The Georgia General Assembly voted to present the sword to native son Lt. Col. Daniel Appling for his bravery during the War of 1812. He died before he could take ownership and it later became state property. The sword had been missing since 1907.
The sword was spotted by a former archivist while thumbing through Antiques magazine in a barbershop. The Georgia State Archives began negotiations, thinking the sword might legally belong to the state. But after consulting the state attorney general’s office, it was determined the owner had no obligation to return it.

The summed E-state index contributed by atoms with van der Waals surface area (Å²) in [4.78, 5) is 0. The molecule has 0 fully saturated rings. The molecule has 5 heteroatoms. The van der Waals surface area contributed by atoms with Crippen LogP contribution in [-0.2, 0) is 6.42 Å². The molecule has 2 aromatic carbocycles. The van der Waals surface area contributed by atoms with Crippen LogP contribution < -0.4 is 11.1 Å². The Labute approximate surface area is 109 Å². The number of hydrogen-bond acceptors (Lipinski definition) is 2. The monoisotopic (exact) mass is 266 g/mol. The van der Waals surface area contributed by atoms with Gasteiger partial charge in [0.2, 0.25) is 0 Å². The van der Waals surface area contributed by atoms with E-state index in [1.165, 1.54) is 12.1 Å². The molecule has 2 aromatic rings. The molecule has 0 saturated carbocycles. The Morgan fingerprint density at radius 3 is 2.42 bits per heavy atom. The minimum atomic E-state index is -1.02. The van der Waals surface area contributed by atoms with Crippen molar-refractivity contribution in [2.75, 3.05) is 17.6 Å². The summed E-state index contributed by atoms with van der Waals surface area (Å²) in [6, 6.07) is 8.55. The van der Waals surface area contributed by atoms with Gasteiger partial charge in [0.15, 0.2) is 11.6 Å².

The unnamed owner wanted $250,000, “and in these hard times for the state we knew we couldn’t ask the Legislature for the money.” The dealer has agreed to sell it for $100,000 and take a tax write-off for the rest.
A nonprofit group, the Friends of Georgia Archives and History, offered to help, and so far has raised more than $30,000. The friends group is asking for tax-deductible donations.
You can read more in an article by Bill Hendrick in the Atlanta Journal-Constitution web site at http://www.ajc.com/news/sword-relic-of-state-563877.html